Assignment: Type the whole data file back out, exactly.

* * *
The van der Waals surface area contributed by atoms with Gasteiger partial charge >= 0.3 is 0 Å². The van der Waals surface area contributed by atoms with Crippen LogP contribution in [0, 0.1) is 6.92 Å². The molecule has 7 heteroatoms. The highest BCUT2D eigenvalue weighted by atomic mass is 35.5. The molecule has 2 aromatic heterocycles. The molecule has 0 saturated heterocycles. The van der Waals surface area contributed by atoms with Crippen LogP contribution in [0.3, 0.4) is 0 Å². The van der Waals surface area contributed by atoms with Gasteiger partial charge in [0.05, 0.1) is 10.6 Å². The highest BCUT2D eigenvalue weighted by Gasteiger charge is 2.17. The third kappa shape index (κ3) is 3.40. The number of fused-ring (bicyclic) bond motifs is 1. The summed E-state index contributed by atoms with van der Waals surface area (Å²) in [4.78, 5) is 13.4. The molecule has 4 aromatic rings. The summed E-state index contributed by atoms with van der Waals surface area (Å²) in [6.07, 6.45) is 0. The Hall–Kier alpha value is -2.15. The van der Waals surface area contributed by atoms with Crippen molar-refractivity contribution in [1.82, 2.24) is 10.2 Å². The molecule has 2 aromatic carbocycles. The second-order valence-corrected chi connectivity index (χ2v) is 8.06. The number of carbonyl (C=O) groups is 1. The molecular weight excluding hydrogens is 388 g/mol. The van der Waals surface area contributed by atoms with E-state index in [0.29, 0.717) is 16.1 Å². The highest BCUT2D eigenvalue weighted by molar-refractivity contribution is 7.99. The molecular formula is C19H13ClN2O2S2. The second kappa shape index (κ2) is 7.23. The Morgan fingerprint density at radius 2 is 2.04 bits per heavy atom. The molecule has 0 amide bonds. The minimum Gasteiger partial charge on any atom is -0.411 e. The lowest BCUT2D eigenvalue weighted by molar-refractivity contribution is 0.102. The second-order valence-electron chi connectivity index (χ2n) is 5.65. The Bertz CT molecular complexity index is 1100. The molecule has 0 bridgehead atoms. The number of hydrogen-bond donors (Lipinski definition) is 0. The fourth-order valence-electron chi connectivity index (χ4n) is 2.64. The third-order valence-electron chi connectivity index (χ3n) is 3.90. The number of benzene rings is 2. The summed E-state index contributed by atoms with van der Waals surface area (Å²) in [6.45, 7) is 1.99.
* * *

The van der Waals surface area contributed by atoms with Gasteiger partial charge >= 0.3 is 0 Å². The van der Waals surface area contributed by atoms with Crippen LogP contribution in [0, 0.1) is 6.92 Å². The molecule has 7 heteroatoms. The highest BCUT2D eigenvalue weighted by atomic mass is 35.5. The molecule has 2 aromatic heterocycles. The molecule has 0 saturated heterocycles. The van der Waals surface area contributed by atoms with Crippen LogP contribution in [0.3, 0.4) is 0 Å². The van der Waals surface area contributed by atoms with Gasteiger partial charge in [0.05, 0.1) is 10.6 Å². The highest BCUT2D eigenvalue weighted by Gasteiger charge is 2.17. The third kappa shape index (κ3) is 3.40. The number of fused-ring (bicyclic) bond motifs is 1. The summed E-state index contributed by atoms with van der Waals surface area (Å²) in [4.78, 5) is 13.4. The molecule has 4 aromatic rings. The summed E-state index contributed by atoms with van der Waals surface area (Å²) in [6.07, 6.45) is 0. The Hall–Kier alpha value is -2.15. The van der Waals surface area contributed by atoms with Crippen molar-refractivity contribution in [1.82, 2.24) is 10.2 Å². The molecule has 2 aromatic carbocycles. The second-order valence-corrected chi connectivity index (χ2v) is 8.06. The number of carbonyl (C=O) groups is 1. The molecular weight excluding hydrogens is 388 g/mol. The van der Waals surface area contributed by atoms with E-state index in [0.29, 0.717) is 16.1 Å². The highest BCUT2D eigenvalue weighted by molar-refractivity contribution is 7.99. The molecular formula is C19H13ClN2O2S2. The second kappa shape index (κ2) is 7.23. The Morgan fingerprint density at radius 2 is 2.04 bits per heavy atom. The molecule has 0 amide bonds. The minimum Gasteiger partial charge on any atom is -0.411 e. The lowest BCUT2D eigenvalue weighted by molar-refractivity contribution is 0.102. The second-order valence-electron chi connectivity index (χ2n) is 5.65. The Bertz CT molecular complexity index is 1100. The molecule has 0 bridgehead atoms. The number of hydrogen-bond donors (Lipinski definition) is 0. The fourth-order valence-electron chi connectivity index (χ4n) is 2.64. The third-order valence-electron chi connectivity index (χ3n) is 3.90. The number of benzene rings is 2. The summed E-state index contributed by atoms with van der Waals surface area (Å²) in [6.45, 7) is 1.99.